- introducing or referring a third-party funder to a client, provided the solicitor does not receive any direct financial benefit (excluding their usual fees, disbursement or expense for the provision of legal services to the client);
- advising on or drafting a third-party funding contract for such client or negotiating the contract on their behalf; or
- acting on behalf of the client in any dispute arising out of such contract.
The amendments to the LPRCR concern two principal areas:
- Disclosure: practitioners must now disclose to the court or tribunal and to every other party to proceedings: (i) the existence of any third-party funding contract related to the costs of such proceedings; and (ii) the identity and address of any funder involved, at the date of commencement of proceedings, or as soon as practicable after the third-party funding contract is entered into; and
- Financial interest: practitioners are prohibited from
- holding financial or other interests in; or
- receiving referral fees, commission, fees or any share of the proceeds from,
third-party funders which they have introduced or referred to their client(s), or which have third-party funding contracts with their client(s).
These amendments are consistent with public statements made by Singapore's Senior Minister of State for Law, Ms Indranee Rajah, in January 2017 that Singapore "will be taking a limited but targeted regulatory approach" to third-party funding, and her expectation that "industry-promulgated guidelines or best practices will emerge". In particular, the amendments relating to disclosure follow previous comments by the Ministry of Law disclosure obligations would be a "central tenet" of regulatory reform accompanying the Act. This follows general industry sentiment that any regulation of third-party funding should mainly focus on disclosure (see the 2015 International Arbitration Survey, conducted by Queen Mary University), and addresses Singapore Chief Justice Sundaresh's observation at a CIArb conference in Penang in 2013 that "there is a virtual absence of any form of regulation" in Asia in the context of third-party funders, and a need for "meaningful guidance" on issues such as conflicts of interest, influence and disclosure.
A taste of what's to come?
Under the Act and the Regulations, funding solutions outside of those arrangements described above are not possible. In particular, lawyers remain prohibited from funding proceedings themselves, under contingency arrangements or otherwise.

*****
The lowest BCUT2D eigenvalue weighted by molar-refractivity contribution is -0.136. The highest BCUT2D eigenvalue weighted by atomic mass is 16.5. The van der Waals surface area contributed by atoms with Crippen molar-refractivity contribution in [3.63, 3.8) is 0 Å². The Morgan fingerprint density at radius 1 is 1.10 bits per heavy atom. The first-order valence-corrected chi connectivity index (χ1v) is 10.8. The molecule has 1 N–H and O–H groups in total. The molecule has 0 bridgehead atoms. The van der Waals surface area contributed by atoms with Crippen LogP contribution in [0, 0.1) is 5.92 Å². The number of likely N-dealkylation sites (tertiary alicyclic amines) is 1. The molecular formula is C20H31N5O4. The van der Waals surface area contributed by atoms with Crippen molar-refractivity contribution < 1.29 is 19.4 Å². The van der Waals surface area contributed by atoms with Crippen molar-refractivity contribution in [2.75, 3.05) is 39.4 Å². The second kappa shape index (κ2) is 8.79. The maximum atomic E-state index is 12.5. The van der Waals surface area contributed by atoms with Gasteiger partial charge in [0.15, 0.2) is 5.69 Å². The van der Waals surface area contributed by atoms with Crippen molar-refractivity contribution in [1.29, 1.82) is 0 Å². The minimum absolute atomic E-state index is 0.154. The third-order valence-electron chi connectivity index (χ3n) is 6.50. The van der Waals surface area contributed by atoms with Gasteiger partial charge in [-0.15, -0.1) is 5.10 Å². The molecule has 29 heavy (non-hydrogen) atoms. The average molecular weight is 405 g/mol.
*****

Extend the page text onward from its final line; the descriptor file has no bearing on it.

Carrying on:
The Act and the Regulations are consistent with Ms Rajah's repeated statements that the limited reform effected by the Act represents a testbed for a more general roll-out of third-party funding in Singapore. The timeline for such further reform is not known, but many will follow the development of third-party funding in Singapore with keen eyes.
Meanwhile, the Act represents a significant step forward for Singapore as an international arbitration hub, and parties involved in arbitrations seated in the jurisdiction now have access to a broader and more diverse range of funding arrangements.
While the Hong Kong Legislative Council is presently in the process of a similar reform in Hong Kong, a final timeline for implementation is not yet available. We previously wrote about this in a blog post in October 2016 and will continue to monitor its progress.
For further information, please contact Alastair Henderson, Partner, Gitta Satryani, Senior Associate, Daniel Mills, Associate, or your usual Herbert Smith Freehills contact.
The English court has refused a challenge under s68(2)(b) of the Arbitration Act 1996 (the Act) and held that a sole arbitrator did not exceed his powers in including the costs of third party funding within a costs award (Essar Oilfields Services Limited v Norscot Rig Management PVT Limited  EWHC 2361 (Comm)). The principle of recovering funding costs has caused significant controversy since it first came to light on 15 September 2016. The transcript of the judgment, and therefore the court's reasoning, was released on 30 September 2016.